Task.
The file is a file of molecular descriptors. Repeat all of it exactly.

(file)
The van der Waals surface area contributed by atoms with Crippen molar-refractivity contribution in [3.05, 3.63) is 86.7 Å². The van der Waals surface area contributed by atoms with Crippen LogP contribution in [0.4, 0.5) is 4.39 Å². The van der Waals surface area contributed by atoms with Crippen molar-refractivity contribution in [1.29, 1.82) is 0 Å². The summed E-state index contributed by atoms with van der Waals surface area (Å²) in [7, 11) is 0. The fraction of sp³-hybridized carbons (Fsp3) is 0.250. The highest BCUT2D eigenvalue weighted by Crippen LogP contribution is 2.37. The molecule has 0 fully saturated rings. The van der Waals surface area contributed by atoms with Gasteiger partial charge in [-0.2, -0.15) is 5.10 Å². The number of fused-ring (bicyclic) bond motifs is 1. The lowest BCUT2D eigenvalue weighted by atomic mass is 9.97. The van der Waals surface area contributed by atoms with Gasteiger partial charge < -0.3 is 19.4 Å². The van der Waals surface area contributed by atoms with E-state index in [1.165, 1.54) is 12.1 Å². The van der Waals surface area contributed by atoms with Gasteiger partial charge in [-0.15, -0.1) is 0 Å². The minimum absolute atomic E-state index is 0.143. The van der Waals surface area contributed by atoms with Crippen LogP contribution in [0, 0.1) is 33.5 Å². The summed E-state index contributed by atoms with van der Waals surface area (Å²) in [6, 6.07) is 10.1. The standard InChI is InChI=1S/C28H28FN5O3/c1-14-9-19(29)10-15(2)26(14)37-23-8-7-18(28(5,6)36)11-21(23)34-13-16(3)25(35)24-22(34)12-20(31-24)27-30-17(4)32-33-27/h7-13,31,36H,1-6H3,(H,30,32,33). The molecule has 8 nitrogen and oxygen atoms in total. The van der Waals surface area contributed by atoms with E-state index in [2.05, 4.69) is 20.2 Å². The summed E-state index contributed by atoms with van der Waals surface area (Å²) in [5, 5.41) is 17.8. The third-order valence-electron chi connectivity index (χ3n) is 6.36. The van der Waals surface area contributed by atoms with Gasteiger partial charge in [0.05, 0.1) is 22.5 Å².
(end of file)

The van der Waals surface area contributed by atoms with Crippen molar-refractivity contribution in [3.05, 3.63) is 86.7 Å². The van der Waals surface area contributed by atoms with Crippen LogP contribution in [0.4, 0.5) is 4.39 Å². The van der Waals surface area contributed by atoms with Crippen molar-refractivity contribution in [1.29, 1.82) is 0 Å². The summed E-state index contributed by atoms with van der Waals surface area (Å²) in [7, 11) is 0. The fraction of sp³-hybridized carbons (Fsp3) is 0.250. The highest BCUT2D eigenvalue weighted by Crippen LogP contribution is 2.37. The molecule has 0 fully saturated rings. The van der Waals surface area contributed by atoms with Gasteiger partial charge in [-0.2, -0.15) is 5.10 Å². The number of fused-ring (bicyclic) bond motifs is 1. The lowest BCUT2D eigenvalue weighted by atomic mass is 9.97. The van der Waals surface area contributed by atoms with Gasteiger partial charge < -0.3 is 19.4 Å². The van der Waals surface area contributed by atoms with E-state index in [1.165, 1.54) is 12.1 Å². The van der Waals surface area contributed by atoms with Gasteiger partial charge in [-0.15, -0.1) is 0 Å². The minimum absolute atomic E-state index is 0.143. The van der Waals surface area contributed by atoms with Crippen LogP contribution in [0, 0.1) is 33.5 Å². The summed E-state index contributed by atoms with van der Waals surface area (Å²) in [6, 6.07) is 10.1. The standard InChI is InChI=1S/C28H28FN5O3/c1-14-9-19(29)10-15(2)26(14)37-23-8-7-18(28(5,6)36)11-21(23)34-13-16(3)25(35)24-22(34)12-20(31-24)27-30-17(4)32-33-27/h7-13,31,36H,1-6H3,(H,30,32,33). The molecule has 8 nitrogen and oxygen atoms in total. The van der Waals surface area contributed by atoms with E-state index in [2.05, 4.69) is 20.2 Å². The summed E-state index contributed by atoms with van der Waals surface area (Å²) in [5, 5.41) is 17.8. The third-order valence-electron chi connectivity index (χ3n) is 6.36. The van der Waals surface area contributed by atoms with Gasteiger partial charge in [0.05, 0.1) is 22.5 Å².